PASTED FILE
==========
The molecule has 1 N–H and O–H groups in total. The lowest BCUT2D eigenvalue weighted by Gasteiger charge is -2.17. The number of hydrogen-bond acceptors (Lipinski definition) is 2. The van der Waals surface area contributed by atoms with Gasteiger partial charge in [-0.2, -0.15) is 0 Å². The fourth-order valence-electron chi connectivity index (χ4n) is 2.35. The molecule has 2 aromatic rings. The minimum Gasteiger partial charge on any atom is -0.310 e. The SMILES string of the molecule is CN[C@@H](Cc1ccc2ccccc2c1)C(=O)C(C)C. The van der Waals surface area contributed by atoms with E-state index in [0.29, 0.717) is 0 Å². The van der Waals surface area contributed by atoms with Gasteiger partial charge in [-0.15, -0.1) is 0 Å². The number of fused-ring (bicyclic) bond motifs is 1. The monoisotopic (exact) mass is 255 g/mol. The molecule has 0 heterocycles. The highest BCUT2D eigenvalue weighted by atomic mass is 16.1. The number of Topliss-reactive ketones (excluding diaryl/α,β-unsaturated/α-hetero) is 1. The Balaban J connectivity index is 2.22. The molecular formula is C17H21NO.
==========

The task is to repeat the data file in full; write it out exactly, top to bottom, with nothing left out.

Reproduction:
The molecule has 1 N–H and O–H groups in total. The lowest BCUT2D eigenvalue weighted by Gasteiger charge is -2.17. The number of hydrogen-bond acceptors (Lipinski definition) is 2. The van der Waals surface area contributed by atoms with Gasteiger partial charge in [-0.2, -0.15) is 0 Å². The fourth-order valence-electron chi connectivity index (χ4n) is 2.35. The molecule has 2 aromatic rings. The minimum Gasteiger partial charge on any atom is -0.310 e. The SMILES string of the molecule is CN[C@@H](Cc1ccc2ccccc2c1)C(=O)C(C)C. The van der Waals surface area contributed by atoms with E-state index in [0.29, 0.717) is 0 Å². The van der Waals surface area contributed by atoms with Gasteiger partial charge in [-0.15, -0.1) is 0 Å². The number of fused-ring (bicyclic) bond motifs is 1. The monoisotopic (exact) mass is 255 g/mol. The molecule has 0 heterocycles. The highest BCUT2D eigenvalue weighted by atomic mass is 16.1. The number of Topliss-reactive ketones (excluding diaryl/α,β-unsaturated/α-hetero) is 1. The Balaban J connectivity index is 2.22. The molecular formula is C17H21NO.